Thursday, 31 January 2008 17:00

Steps to Take Now If You Plan to Leave Your Business in Three Years or 30

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Dan Bailey was facing a situation that many in the collision repair industry have: how to handle the future of the family’s business.
 

In 1998, Bailey and his older brother were operating three shops in the Midwest. Bailey’s brother, the majority shareholder in the company, was less actively involved in the business and his children were grown. Selling the business could provide him the retirement he’d worked to achieve.


But Bailey still had two kids in college. He certainly wasn’t opposed to selling the business – but knew his working days were not yet over.

 

DRP Agreements: The Fine Print

 

Check the fine print on the direct repair agreements you’ve signed, and you’ll likely find they become null and void if your business is sold. So how can you ensure a buyer that flow of work will continue?


“There’s definitely risk,” said Dan Bailey, chief operating officer, CARSTAR, who during his career has been involved in both the sale and purchase of collision repair businesses. “The insurance companies are all about stability. They don’t want a big change.”


Bailey said some buyers and sellers have dealt with this risk by keeping the former owner on in some capacity during a transition period, until insurers are comfortable that the company will continue to conduct business as it has. The seller can also agree to sit down with the insurer and buyer over lunch, for example, a sort of “passing of the relationship.”

 

“That’s one of the things that we’ve found that has worked pretty well.” Bailey said. “But in today’s (direct repair) contracts, there’s not a way that I know of to eliminate the risk; all you can do is just reduce it.”

While not every shop owner will face Bailey’s exact set of circumstances, the transfer of the business, whether for retirement or to pursue other opportunities,  is inevitable for all owners. Bailey and others who have gone through the process say that how smoothly – and profitably – that transfer occurs is largely driven by preparation.

 

“You really have to start thinking at least three years ahead of time to get full value out of your business,” Bailey said. “And a lot of what determines how much your business will be worth is established even far earlier than that.”


So whether retirement or the sale of your business is in your short-term sights or longer-term plans, here’s a checklist of activities you can begin right now to make a graceful – and financially rewarding – exit from your business.

Scout out potential buyers


Jerry and Liz Burns started their exit strategy planning in 1994 almost immediately after opening their collision repair business, Automotive Impressions, Inc., in Rio Rancho, New Mexico. The Burns have worked to prepare their four sons for wherever their careers may take them – including, they hope, one day running a second-generation collision repair business. They’ve encouraged their sons to get college degrees, for example, and have had them work not only in the shop office but also in production.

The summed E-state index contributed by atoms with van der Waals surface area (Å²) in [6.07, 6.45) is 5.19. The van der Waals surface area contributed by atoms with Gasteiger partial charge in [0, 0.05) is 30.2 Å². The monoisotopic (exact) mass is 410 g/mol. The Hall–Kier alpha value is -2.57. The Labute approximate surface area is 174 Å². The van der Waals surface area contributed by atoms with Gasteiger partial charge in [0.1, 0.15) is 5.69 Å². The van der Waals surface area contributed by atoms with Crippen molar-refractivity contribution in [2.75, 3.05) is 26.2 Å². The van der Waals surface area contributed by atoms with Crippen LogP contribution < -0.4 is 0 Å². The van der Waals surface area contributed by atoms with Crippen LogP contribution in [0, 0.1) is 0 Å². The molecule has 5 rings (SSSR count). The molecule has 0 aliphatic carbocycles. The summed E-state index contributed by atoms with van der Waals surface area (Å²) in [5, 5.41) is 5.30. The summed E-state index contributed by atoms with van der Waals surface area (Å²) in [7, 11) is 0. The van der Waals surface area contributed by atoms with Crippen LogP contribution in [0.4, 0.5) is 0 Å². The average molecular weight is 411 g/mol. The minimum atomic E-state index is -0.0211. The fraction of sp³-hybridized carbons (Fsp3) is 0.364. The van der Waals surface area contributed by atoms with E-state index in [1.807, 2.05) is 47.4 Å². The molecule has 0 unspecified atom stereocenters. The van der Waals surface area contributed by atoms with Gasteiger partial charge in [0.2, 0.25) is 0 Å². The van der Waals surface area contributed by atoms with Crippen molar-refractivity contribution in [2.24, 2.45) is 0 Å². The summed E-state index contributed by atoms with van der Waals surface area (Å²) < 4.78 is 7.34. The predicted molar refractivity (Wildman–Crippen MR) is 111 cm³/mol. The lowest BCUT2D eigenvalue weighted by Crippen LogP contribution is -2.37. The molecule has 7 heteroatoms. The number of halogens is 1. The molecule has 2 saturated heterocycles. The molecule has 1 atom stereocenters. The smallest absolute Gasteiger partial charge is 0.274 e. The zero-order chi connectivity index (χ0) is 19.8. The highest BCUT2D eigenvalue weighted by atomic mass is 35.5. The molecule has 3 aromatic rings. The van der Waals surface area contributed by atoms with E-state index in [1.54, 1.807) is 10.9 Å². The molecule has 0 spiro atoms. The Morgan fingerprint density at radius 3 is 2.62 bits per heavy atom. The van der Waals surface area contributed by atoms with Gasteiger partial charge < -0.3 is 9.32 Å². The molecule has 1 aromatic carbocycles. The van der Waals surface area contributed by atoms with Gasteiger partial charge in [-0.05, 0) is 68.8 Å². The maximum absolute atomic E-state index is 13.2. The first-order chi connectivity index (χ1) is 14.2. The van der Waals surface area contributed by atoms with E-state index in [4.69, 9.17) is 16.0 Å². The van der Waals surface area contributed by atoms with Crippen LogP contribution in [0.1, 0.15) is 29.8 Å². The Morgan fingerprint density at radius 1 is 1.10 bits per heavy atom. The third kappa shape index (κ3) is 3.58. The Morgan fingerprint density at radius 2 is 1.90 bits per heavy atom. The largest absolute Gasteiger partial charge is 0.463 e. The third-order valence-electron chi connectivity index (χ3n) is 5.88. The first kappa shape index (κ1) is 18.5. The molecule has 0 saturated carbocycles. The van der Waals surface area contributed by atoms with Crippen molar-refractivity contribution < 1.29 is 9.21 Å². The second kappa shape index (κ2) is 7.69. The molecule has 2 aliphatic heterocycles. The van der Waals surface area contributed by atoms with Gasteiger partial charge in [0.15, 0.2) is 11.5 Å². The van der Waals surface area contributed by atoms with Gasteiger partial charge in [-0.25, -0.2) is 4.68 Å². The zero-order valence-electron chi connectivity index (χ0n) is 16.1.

Such grooming of a potential successor is just as important for the shop owner who foresees eventually selling to an employee. Bailey and his brother, on the other hand, chose a different buyer for their business: a large chain of shops.

 

“We’d been a CARSTAR franchise, and CARSTAR was one of two companies that approached us about selling,” Bailey said.

 

Bailey said they chose CARSTAR because it offered more potential for him to continue his career close to home. Today, after holding several positions within CARSTAR, including overseeing the company’s purchase of 11 more shops, Bailey is the company’s chief operating officer.

 

Although CARSTAR and shop consolidators are not gobbling up shops at the rate they were just five years ago, there are plenty of other potential buyers shop owners shouldn’t overlook.


“Maintaining good relationships even with competitors can pay off when you’re ready to sell,” said one former shop owner who sold his business to another shop owner who was looking to join the growing ranks of shop owners with multiple locations. “I probably would never have known he was interested in buying – and he wouldn’t have known I was interested in selling – if we hadn’t stayed on good terms through several industry groups.”

Understand value of your business


Part of exit strategy planning involves figuring out what your company is worth. That requires understanding “EBITDA,” or “earnings before interest, taxes, depreciation and amortization.”


Joe Sanders, who sold his two-shop business in Texas to Caliber Collision Centers in the mid-1990s and subsequently was involved in the acquisition of about 30 shops, said the selling price of a business is generally calculated as the company’s EBITDA multiplied by some factor based on such criteria as the stability and growth potential of the company.


“During the height of acquisitions and consolidation in this industry between 1996 and 2001, shops were selling for a multiple as high as even 9, but mostly between 4.5 and 7 times EBITDA,” CARSTAR’s Bailey said. “From what I have seen in the last couple of years, that multiple today is usually between 2.5 and 5.5.”


For a formal valuation of your business, expect to pay at least $3,000 for a professional appraisal. To find a business appraiser in your area, contact the American Society of Appraisers (www.appraisers.org, 800-272-8258), or the National Association of Certified Valuation Analysts (www.nacva.com), 800-677-2009).